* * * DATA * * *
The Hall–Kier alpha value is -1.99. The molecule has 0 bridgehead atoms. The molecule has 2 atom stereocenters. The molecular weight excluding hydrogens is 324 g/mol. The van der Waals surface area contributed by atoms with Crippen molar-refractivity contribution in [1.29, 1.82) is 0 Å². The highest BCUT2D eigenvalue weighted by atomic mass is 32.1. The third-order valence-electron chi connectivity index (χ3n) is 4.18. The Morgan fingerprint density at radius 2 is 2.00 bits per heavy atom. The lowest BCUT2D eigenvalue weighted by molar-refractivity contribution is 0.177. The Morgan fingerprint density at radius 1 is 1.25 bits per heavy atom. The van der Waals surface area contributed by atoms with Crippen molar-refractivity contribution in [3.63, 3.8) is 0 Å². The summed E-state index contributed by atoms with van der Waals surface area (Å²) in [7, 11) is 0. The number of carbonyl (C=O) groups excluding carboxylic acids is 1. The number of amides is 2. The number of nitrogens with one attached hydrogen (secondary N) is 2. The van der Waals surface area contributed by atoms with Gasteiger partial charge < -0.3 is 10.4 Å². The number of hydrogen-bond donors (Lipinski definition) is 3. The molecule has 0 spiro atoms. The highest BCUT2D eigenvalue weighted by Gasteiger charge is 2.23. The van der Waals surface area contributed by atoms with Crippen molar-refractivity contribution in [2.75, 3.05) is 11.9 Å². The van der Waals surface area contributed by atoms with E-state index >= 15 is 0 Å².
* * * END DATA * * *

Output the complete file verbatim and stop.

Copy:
The Hall–Kier alpha value is -1.99. The molecule has 0 bridgehead atoms. The molecule has 2 atom stereocenters. The molecular weight excluding hydrogens is 324 g/mol. The van der Waals surface area contributed by atoms with Crippen molar-refractivity contribution in [1.29, 1.82) is 0 Å². The highest BCUT2D eigenvalue weighted by atomic mass is 32.1. The third-order valence-electron chi connectivity index (χ3n) is 4.18. The Morgan fingerprint density at radius 2 is 2.00 bits per heavy atom. The lowest BCUT2D eigenvalue weighted by molar-refractivity contribution is 0.177. The Morgan fingerprint density at radius 1 is 1.25 bits per heavy atom. The van der Waals surface area contributed by atoms with Crippen molar-refractivity contribution in [3.63, 3.8) is 0 Å². The summed E-state index contributed by atoms with van der Waals surface area (Å²) in [7, 11) is 0. The number of carbonyl (C=O) groups excluding carboxylic acids is 1. The number of amides is 2. The number of nitrogens with one attached hydrogen (secondary N) is 2. The van der Waals surface area contributed by atoms with Gasteiger partial charge < -0.3 is 10.4 Å². The number of hydrogen-bond donors (Lipinski definition) is 3. The molecule has 0 spiro atoms. The highest BCUT2D eigenvalue weighted by Gasteiger charge is 2.23. The van der Waals surface area contributed by atoms with Crippen molar-refractivity contribution in [2.75, 3.05) is 11.9 Å². The van der Waals surface area contributed by atoms with E-state index >= 15 is 0 Å².